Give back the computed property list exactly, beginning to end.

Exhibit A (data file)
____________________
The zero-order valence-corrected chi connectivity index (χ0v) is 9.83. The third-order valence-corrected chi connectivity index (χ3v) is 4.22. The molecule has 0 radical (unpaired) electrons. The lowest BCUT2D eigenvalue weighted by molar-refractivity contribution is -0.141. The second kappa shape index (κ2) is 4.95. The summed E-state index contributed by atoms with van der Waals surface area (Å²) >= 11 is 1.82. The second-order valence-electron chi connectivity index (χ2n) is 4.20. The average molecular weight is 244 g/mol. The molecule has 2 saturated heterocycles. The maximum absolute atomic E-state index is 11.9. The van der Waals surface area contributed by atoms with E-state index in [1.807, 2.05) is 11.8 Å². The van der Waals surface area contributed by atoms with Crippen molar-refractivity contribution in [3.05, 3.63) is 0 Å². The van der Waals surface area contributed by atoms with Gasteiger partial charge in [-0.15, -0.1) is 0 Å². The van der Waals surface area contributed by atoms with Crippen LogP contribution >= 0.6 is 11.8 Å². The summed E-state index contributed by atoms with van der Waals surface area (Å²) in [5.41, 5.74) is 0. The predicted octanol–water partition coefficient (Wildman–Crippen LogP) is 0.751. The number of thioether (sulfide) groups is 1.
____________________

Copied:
The zero-order valence-corrected chi connectivity index (χ0v) is 9.83. The third-order valence-corrected chi connectivity index (χ3v) is 4.22. The molecule has 0 radical (unpaired) electrons. The lowest BCUT2D eigenvalue weighted by molar-refractivity contribution is -0.141. The second kappa shape index (κ2) is 4.95. The summed E-state index contributed by atoms with van der Waals surface area (Å²) >= 11 is 1.82. The second-order valence-electron chi connectivity index (χ2n) is 4.20. The average molecular weight is 244 g/mol. The molecule has 2 saturated heterocycles. The maximum absolute atomic E-state index is 11.9. The van der Waals surface area contributed by atoms with E-state index in [1.807, 2.05) is 11.8 Å². The van der Waals surface area contributed by atoms with Crippen molar-refractivity contribution in [3.05, 3.63) is 0 Å². The van der Waals surface area contributed by atoms with Gasteiger partial charge in [-0.15, -0.1) is 0 Å². The van der Waals surface area contributed by atoms with Crippen LogP contribution >= 0.6 is 11.8 Å². The summed E-state index contributed by atoms with van der Waals surface area (Å²) in [5.41, 5.74) is 0. The predicted octanol–water partition coefficient (Wildman–Crippen LogP) is 0.751. The number of thioether (sulfide) groups is 1.